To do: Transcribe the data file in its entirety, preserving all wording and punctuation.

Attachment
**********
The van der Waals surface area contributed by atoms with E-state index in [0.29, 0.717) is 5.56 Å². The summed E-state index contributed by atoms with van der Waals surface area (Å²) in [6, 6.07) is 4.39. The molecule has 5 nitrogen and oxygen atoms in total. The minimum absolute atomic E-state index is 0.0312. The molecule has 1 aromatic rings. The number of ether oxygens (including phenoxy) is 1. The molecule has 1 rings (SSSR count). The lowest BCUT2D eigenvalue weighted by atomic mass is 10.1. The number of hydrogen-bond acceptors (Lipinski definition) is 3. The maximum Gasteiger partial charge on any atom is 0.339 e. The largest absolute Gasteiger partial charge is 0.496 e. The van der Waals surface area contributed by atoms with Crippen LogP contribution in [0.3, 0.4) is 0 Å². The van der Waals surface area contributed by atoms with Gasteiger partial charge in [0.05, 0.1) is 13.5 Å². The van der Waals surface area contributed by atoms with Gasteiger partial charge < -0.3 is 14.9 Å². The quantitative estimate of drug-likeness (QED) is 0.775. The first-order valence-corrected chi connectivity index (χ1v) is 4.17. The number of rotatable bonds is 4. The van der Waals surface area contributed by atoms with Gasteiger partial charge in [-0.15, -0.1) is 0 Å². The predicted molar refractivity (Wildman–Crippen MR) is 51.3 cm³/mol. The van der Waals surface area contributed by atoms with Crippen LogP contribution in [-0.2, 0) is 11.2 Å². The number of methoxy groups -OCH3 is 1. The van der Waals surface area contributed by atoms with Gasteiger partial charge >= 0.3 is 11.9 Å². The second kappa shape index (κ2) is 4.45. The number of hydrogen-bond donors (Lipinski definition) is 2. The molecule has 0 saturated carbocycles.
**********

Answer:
The van der Waals surface area contributed by atoms with E-state index in [0.29, 0.717) is 5.56 Å². The summed E-state index contributed by atoms with van der Waals surface area (Å²) in [6, 6.07) is 4.39. The molecule has 5 nitrogen and oxygen atoms in total. The minimum absolute atomic E-state index is 0.0312. The molecule has 1 aromatic rings. The number of ether oxygens (including phenoxy) is 1. The molecule has 1 rings (SSSR count). The lowest BCUT2D eigenvalue weighted by atomic mass is 10.1. The number of hydrogen-bond acceptors (Lipinski definition) is 3. The maximum Gasteiger partial charge on any atom is 0.339 e. The largest absolute Gasteiger partial charge is 0.496 e. The van der Waals surface area contributed by atoms with Crippen LogP contribution in [0.3, 0.4) is 0 Å². The van der Waals surface area contributed by atoms with Gasteiger partial charge in [0.05, 0.1) is 13.5 Å². The van der Waals surface area contributed by atoms with Gasteiger partial charge < -0.3 is 14.9 Å². The quantitative estimate of drug-likeness (QED) is 0.775. The first-order valence-corrected chi connectivity index (χ1v) is 4.17. The number of rotatable bonds is 4. The van der Waals surface area contributed by atoms with Gasteiger partial charge in [-0.15, -0.1) is 0 Å². The predicted molar refractivity (Wildman–Crippen MR) is 51.3 cm³/mol. The van der Waals surface area contributed by atoms with Crippen LogP contribution in [-0.2, 0) is 11.2 Å². The number of methoxy groups -OCH3 is 1. The van der Waals surface area contributed by atoms with Gasteiger partial charge >= 0.3 is 11.9 Å². The second kappa shape index (κ2) is 4.45. The number of hydrogen-bond donors (Lipinski definition) is 2. The molecule has 0 saturated carbocycles.